Purpose of Magnesium

Magnesium is found as a central atom in every chlorophyll molecule. It is essential for the absorption of light energy.

Magnesium also aids in the utilization of nutrients. Its enzymes make carbohydrates and sugars that are later transformed into flowers.
Finally, it also neutralizes the soil acids and toxic compounds produced by the plant.

Calcium (Ca)

Calcium is an immobile nutrient, this means that the plant cannot reallocate it if it has a deficiency. In case of a deficiency, newer growth will be affected.

Cannabis requires nearly as much calcium as all other macronutrients.
To help avoid deficiencies you can add fine dolomite lime to the soil. For hydro lovers, you can use soluble-hydroponic fertilizers containing adequate calcium levels.

Purposes of Calcium

Calcium is fundamental to cell manufacturing and growth. It is necessary to preserve membrane permeability and cell integrity, ensuring the proper flow of nitrogen and sugars.

The famous “cell walls” that plant have is composed of calcium, kind of like our bones. Take it out and you have some odd growth going on (check out our article below to see some examples, pretty cool).

Calcium also stimulates enzymes that help build strong cell and root walls. Cannabis plants must have some calcium at the growing tips of each root.

Sulfur (S)

Many fertilizers contain some form of sulfur. For this reason, sulfur deficiency rarely occurs. We’ve read that growers avoid elemental (pure) sulfur in favor of sulfur compounds such as magnesium sulfate. This is due to the fact that nutrients combined with sulfur mix better in water.

Purpose of Sulfur

Sulfure is an essential building block of many hormones and vitamins. It’s also a necessary element in many pant cells and seeds.

Virtually all grounds, river and lake water contain sulfate. Sulfate is involved in protein synthesis, is part of the amino acid, cystine and thiamine. These are the building blocks of proteins.
On top of that, Sulfur is also essential in the formation of oils and flavors, for respiration and synthesis as well as the break down of fatty acids.

Hydroponic fertilizers separate sulfur from calcium in an “A” and “B” container and for good reason.
If you combine these the sulfur and calcium will form crude, insoluble gypsum (calcium sulfate). This will settle as residue to the bottom of the tank and will not be available to your plant.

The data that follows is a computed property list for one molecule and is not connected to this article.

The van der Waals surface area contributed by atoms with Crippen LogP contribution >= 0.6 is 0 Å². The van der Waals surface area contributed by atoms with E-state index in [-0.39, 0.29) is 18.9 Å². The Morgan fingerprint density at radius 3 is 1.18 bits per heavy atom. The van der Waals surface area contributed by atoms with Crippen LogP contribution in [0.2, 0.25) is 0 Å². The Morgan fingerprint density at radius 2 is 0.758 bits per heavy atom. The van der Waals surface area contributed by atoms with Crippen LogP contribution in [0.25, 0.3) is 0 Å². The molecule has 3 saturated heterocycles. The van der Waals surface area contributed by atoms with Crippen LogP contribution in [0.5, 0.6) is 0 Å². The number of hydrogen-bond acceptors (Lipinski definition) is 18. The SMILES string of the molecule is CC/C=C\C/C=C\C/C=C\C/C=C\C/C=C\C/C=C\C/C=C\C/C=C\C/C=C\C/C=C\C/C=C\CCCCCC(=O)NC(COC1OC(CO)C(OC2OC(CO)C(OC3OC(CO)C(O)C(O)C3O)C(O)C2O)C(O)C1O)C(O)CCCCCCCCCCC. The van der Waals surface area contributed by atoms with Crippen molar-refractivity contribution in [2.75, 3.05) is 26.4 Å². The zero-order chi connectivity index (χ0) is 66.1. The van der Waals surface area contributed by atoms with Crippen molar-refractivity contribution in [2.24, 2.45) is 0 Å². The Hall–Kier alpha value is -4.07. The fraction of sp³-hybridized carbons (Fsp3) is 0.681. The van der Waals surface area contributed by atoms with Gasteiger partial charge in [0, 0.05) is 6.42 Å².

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Micro Nutrients (aka Trace Elements)

Micronutrients, also called trace elements or trace nutrients, must be present in small amounts.

Their function is mainly to act as catalysts for plants, allowing them to process and utilize other elements.

If you start getting deficiencies related to these, you can use fertilizers designed for hydroponics.

High quality hydroponic fertilizers use food-grade ingredients that are completely soluble and leave no residues.
If you are using an inexpensive fertilizer that does not list a specific analysis for each trace element on the label it’s a good idea to add soluble trace elements in a chelated form.

Chelated micronutrients are available in powdered and liquid forms. Add and thoroughly mix them into the growing medium before planting.

Micronutrients are often already present in commercial potting soils and soilless mixes. Generally you don’t have to worry about them. To be sure, check the ingredients on the bag to make sure that the trace elements were added to the mix.

These elements are necessary in small levels. They can easily reach toxic levels so be careful and always follow the the advertised volumes.

Here are the micro-nutrients were going to cover :

Zinc (Zn)

Zinc is a mobile micro nutrients. Common reasons for its deficiency are arid climates and alkaline soils. For more info on the latter, you can check out our “pH levels for watering“.

What is the purpose of Zinc

Zinc works with manganese and magnesium to promote the same enzyme functions. Zinc cooperates with other elements to help form chlorophyll as well as prevent its demise. It’s an essential catalyst for most plants enzymes and auxins; It’s also crucial for stem growth.
Zinc plays a vital part in sugar and protein production and zinc deficiencies are fairly common in soils with a pH of 7 or more.

Manganese (Mn)

Manganese is an immobile nutrient and deficiency is relatively common indoors.

What is the purpose Manganese

Manganese is engaged in the oxidation-reduction process associated with the photosynthetic electron transport. This element activates many enzymes and plays a fundamental part in the chloroplast membrane system.
Manganese assists nitrogen utilization along with iron in chlorophyll production.

Iron (Fe)

Iron is another immobile element. You can easily purchase it in a soluble chelated form so it is immediately available for absorption by the roots. For indoor growers, deficiency can be common in alkaline soils.

What is the purpose of Iron